The Yankees have their postseason tickets secured and a majority of their roster set for October, which means it’s time to start thinking about the teams they could face in a couple weeks. The American League postseason race has been boiled down mainly to a competition over the two Wild Cards spot, with all three division leaders either already clinching or holding comfortable leads. The Yankees playoff seeding is still fluid enough to face any team in the ALDS however, so there’s a lot to prepare for.
The Cleveland Indians are staring down the end of the 2019 regular season in a position vastly different than they have in the recent past. For years the Indians have been the frontrunners in the AL Central, winning the division three straight years. After making a run to the World Series in 2016 though, that security hasn’t done much for them, resulting in ALDS exits each of the last two years.
Now, the Indians are looking up at the Minnesota Twins and in all likelihood have to win a Wild Card berth to make it to the playoffs. The Indians are in a tie with the Tampa Bay Rays for the second slot currently, meaning the playoffs are by no means a guarantee, but they have the firepower to make it.
The Indians have had to shuffle a lot of pieces to remain contenders this year, but their roster has turned from heavily leaning on the might of their starting pitching to a credible offensive threat with plenty of arms still available. Two of the biggest names from their 2018 rotation, Corey Kluber and Trevor Bauer, will not pitch for them in October due to injury and trade respectively. Despite this, the Indians’ rotation boasts some high upside.
Shane Bieber has taken the mantle of team ace, picking up 252 strikeouts in 208.2 innings while pitching to a 3.23 ERA. Mike Clevinger missed the beginning of the season with a back injury, but has pitched to a career-high 12.3 K/9 rate since. Zach Plesac and Adam Plutko have stepped into the rotation and provided stability in the second half, both tossing over 100 innings for the club, though there is a significant gap in their FIP compared to their ERA. Overall, the Indians dealt with big cuts to their biggest depth and still have considerable weapons to deploy.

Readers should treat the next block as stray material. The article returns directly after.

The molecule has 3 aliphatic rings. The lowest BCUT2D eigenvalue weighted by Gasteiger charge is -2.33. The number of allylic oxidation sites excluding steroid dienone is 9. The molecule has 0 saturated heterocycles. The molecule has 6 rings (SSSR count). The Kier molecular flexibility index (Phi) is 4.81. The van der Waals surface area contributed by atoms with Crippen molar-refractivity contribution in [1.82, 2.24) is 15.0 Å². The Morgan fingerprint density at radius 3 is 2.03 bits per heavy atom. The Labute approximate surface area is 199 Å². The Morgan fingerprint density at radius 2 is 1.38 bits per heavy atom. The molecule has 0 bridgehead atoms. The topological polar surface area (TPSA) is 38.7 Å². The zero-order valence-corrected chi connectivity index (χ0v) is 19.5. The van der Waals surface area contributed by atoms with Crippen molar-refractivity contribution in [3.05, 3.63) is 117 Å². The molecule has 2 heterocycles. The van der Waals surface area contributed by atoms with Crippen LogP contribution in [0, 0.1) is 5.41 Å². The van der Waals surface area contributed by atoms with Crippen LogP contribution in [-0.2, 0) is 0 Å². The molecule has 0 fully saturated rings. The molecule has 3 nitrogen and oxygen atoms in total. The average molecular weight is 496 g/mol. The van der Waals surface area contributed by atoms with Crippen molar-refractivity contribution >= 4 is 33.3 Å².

Offensively, the Indians remade themselves at the trade deadline. The aforementioned trade of Bauer brought two pieces that have plugged right into the heart of the Indians lineup, Yasiel Puig and Franmil Reyes. Reyes has added some power to the Indians, popping nine home runs in 46 games with Cleveland, while Puig has slashed .300/.378/.424 in 45 games since the trade. Paired around franchise centerpiece Francisco Lindor, who is slugging a career-high .527 while continuing to play elite defense at shortstop, and the offseason return of Carlos Santana as the premier power bat of the lineup, the Indians have enough threats to challenge any postseason opponent.
The Indians have even gotten by with a so-so season from the teams’s MVP candidate last year. Jose Ramirez has hit to an OPS of just .788 and has missed significant time late in the year due to a fractured hamate bone, but he’s set to return for this final playoff push.
The Yankees didn’t fare well against the Indians in the regular season this year. They lost two of three to the Tribe in Cleveland back in June, and split a four-game series in Yankee Stadium in August that began with a massive 19-5 blowout loss. That game featured an implosion from opener Chad Green, who has otherwise been terrific in the role but showcased the ability of the remade Indians lineup to take over a game early.
Still, the Yankees appear to match up favorably to the Indians. Despite the improvements Cleveland has made, the Yankee lineup is one of the best in the league. The depth around the lineup, from DJ LeMahieu down to Gleyber Torres, is tough to beat, and adding sluggers like Giancarlo Stanton and Gary Sanchez back late could push them well over the top. Meanwhile, the emergence of James Paxton down the stretch and the return of Luis Severino has the Yankee starters poised to not only go even with Cleveland, but possibly boast a better playoff rotation.
Because of this, the Yankees might have a better chance of defeating the Indians in the longer ALCS format than a meeting in the ALDS. Instead of looking to catch an ace on a bad outing to turn a short series like they did in 2017, the Yankees are the ones built to outlast their opponents. If the current standings hold and Cleveland ultimately wins the Wild Card Game, an ALCS meeting would be the only possibility anyway, but if home-field advantage flips in the final week of the season the Yankees could have a tough out on their hands.